A senior lecturer at the University of Ghana’s Department of Geography, Professor Martin Oteng Ababio says no research was conducted before a law was passed to ban okada operations in Ghana.
According to him, the current law cannot stand the test of time because it has no research backing it.
He added that the lack of research prior to the passage of the law is the cause of confusion around okada operations now.
Section 128 (1) of the Road Traffic Regulations, 2012 (Legislative Instrument 2180), states: “The licencing authority shall not register a motorcycle to carry a fare-paying passenger.”
“The truth of the matter is that any law that is not backed by research is bound to fail. The failure of this law is not surprising to some of us. I suggest we look at the law in its totality because I don’t foresee the current law standing the test of time in Ghana today and in the near future,” Professor Oteng Ababio said in an interview on the Citi Breakfast Show on Thursday, September 17, 2020.
Prof. Ababio conducted research on okada operations in 2012 and recommended that banning such business will not be prudent.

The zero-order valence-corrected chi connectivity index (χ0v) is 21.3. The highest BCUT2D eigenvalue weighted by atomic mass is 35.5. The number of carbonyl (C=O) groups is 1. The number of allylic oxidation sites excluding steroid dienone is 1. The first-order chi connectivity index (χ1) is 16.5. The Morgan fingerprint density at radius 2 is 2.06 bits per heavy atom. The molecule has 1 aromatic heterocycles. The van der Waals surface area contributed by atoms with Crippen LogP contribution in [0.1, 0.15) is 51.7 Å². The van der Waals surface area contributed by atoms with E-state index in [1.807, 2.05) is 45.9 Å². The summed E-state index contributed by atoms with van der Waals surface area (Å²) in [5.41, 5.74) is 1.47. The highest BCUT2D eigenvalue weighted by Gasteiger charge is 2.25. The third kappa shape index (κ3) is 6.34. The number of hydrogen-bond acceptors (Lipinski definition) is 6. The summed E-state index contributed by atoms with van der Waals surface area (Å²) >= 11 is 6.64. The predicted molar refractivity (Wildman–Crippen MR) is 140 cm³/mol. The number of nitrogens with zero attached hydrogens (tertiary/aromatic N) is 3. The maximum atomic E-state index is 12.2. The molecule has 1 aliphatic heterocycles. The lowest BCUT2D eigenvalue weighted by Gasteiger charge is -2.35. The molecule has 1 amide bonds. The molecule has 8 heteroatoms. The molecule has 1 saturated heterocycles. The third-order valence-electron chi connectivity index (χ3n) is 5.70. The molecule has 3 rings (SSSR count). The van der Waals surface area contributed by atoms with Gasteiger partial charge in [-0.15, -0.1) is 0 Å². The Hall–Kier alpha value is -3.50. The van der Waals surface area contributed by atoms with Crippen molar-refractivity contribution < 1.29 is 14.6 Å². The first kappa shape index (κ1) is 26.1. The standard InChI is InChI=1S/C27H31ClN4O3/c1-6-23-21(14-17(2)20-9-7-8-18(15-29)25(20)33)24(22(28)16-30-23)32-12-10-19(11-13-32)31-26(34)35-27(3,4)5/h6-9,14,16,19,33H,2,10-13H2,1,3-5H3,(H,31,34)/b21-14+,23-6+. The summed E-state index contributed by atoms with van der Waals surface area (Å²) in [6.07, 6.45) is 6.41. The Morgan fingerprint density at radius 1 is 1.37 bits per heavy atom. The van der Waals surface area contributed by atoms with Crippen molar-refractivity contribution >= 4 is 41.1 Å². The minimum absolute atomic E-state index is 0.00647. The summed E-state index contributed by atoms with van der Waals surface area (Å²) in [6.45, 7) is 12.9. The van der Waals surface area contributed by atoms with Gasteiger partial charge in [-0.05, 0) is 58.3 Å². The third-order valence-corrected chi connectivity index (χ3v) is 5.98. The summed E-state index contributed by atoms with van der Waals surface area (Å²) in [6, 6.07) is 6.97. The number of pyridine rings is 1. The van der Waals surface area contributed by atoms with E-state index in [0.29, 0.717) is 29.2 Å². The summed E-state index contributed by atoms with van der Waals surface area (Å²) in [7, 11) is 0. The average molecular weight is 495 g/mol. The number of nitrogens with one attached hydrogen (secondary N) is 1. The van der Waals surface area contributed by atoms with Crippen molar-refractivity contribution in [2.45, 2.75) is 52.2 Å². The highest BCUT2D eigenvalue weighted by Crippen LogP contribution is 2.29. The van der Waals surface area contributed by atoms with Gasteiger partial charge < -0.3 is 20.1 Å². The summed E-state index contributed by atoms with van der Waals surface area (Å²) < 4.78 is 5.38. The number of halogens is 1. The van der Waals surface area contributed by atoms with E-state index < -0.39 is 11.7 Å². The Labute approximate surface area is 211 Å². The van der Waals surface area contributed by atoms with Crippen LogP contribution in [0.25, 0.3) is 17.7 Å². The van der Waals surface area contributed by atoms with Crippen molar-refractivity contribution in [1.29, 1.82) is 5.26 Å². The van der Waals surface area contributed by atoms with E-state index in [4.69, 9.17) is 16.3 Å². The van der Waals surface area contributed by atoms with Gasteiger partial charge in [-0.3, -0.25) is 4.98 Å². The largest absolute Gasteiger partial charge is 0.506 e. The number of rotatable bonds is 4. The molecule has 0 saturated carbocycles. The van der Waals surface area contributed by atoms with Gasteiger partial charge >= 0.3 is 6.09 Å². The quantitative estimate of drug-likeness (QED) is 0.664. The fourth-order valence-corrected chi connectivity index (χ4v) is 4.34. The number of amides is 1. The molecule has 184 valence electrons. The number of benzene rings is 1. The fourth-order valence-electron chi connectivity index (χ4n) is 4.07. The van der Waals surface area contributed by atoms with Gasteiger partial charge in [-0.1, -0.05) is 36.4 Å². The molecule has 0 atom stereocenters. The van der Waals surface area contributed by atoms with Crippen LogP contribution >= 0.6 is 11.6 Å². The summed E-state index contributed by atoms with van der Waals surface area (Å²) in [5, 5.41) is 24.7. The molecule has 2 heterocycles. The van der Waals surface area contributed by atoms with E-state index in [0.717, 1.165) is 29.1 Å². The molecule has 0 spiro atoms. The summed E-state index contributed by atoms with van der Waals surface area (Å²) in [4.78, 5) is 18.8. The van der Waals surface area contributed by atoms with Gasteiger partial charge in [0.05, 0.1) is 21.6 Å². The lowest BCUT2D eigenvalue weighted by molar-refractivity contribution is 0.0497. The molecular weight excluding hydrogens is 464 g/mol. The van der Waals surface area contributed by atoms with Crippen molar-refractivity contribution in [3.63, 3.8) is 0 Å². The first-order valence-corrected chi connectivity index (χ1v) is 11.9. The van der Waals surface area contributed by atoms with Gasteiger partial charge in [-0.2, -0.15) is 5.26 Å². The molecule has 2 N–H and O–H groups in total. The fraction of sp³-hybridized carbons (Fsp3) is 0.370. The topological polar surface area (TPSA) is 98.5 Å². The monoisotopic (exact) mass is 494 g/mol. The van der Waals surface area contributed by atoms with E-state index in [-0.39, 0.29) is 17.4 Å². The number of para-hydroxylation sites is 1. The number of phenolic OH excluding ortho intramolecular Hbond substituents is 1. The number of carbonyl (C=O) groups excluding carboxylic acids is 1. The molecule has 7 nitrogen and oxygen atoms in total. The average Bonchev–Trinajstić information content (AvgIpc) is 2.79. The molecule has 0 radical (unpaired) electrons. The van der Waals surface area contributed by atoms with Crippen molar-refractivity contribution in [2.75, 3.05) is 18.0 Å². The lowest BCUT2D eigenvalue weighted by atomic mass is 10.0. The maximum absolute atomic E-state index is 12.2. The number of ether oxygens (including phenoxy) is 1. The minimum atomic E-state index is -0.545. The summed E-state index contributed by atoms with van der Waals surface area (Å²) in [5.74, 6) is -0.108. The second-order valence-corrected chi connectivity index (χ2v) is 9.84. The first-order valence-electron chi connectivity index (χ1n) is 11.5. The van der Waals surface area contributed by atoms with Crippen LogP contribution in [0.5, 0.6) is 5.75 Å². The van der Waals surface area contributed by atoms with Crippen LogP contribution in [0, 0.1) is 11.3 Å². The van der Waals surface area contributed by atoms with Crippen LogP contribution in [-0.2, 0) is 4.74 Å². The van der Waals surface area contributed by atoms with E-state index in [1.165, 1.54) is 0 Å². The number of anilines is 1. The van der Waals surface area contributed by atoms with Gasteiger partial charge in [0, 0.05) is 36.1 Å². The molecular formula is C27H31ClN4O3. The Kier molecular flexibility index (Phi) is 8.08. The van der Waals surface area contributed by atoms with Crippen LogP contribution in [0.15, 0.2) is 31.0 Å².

About eight years after the law was passed, it has generated heated debate in Ghana following a promise by John Dramani Mahama, flagbearer of the opposition National Democratic Congress, to legalise okada if he is re-elected as president on December 7.
Prof. Ababio further urged the government to take a second look at the law in question.
“Motorbikes are part of our transportation system and it will forever be part of it. The use of same for commercial purposes is the bone of contention now. Can we look at it and see how we can regulate it and for that matter? I agree with such calls because it is well regulated in other parts of the world. Otherwise, if we go with banter or banning and not banning, the problem will continue to exist. ”